Attempts have been made to deal with this dust problem. Many prior art devices employ some form of telescopic or accordion-like chute through which the coal falls from the conveyor to the stockpile. The end of the chute is raised as the height of the stockpile increases. Level sensors sense the distance between the bottom of the device and the stockpile and provide a control signal to a lifting apparatus.
The vast majority of prior art devices use a fan and filtration system generally called baghouse or dust collector, to control the dust. The dust-laden air near the end of a chute is drawn upward through an annular duct between the chute and a larger concentric chute and then sent to a filtration system where the dust is removed from the air. (Richardson et al., U.S. Pat. No. 3,241,581). Some of these devices use a flexible hood or skirt attached to the bottom of the chute. This flexible hood or skirt keeps the dust from escaping the area below the chute except through holes or spaces in the top of the hood which lead to an annular duct. This annular duct leads to a dust filtration system. (Garnett, U.S. Pat. No. 3,867,969; Bliss, U.S. Pat. No. 4,727,913). Another device has air inlets on the sides of the hood to draw air through the hood up into the annular duct and eventually to the dust filtration system. (Higashinaka et al., U.S. Pat. No. 4,061,221). Yet another device uses an inverted “V” shape hood device to form-fit the stockpile and mould it at a fixed angle as dust is sucked up from the hood through the annular duct and into a dust filtration system. (Hyodo, JP Pat. No. 357170302). Another device employs a non-vertical sloped chute and pumps the dust-laden air from the end of the chute back into the chute and then conveys the dust through the top portion of the chute and up to a dust filtration system. (Kaufmann, U.S. Pat. No. 3,739,893).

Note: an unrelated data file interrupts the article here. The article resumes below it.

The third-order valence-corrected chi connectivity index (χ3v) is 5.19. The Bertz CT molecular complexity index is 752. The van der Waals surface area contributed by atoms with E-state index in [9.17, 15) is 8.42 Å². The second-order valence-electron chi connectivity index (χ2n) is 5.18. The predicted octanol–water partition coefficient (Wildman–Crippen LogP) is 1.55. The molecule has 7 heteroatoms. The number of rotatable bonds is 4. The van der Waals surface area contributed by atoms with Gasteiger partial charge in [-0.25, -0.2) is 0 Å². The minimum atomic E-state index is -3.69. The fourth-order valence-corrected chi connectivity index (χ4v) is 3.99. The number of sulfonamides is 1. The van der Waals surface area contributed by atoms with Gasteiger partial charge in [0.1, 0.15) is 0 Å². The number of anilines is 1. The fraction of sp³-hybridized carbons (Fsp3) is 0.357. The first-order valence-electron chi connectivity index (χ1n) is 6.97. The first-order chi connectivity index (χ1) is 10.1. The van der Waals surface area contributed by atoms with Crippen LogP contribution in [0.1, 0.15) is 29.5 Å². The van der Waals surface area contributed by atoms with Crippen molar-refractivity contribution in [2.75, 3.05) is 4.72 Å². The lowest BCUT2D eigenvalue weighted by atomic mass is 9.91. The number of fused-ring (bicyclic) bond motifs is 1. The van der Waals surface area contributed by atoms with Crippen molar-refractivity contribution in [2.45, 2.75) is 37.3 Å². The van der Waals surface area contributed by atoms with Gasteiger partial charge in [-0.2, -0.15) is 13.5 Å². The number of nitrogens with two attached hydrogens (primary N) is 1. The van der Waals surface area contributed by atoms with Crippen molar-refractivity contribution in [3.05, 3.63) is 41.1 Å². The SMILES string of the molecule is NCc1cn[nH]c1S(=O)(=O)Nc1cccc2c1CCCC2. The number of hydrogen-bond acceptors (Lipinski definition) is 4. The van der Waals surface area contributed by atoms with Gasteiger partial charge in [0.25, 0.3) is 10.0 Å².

These filtration devices use a fan or vacuum to create a negative air pressure in the annular duct of the filtration system. In the filtration system, the dust-laden air passes through a filter which removes the suspended particles from the flowing air. The filtered air is then released to the outside environment.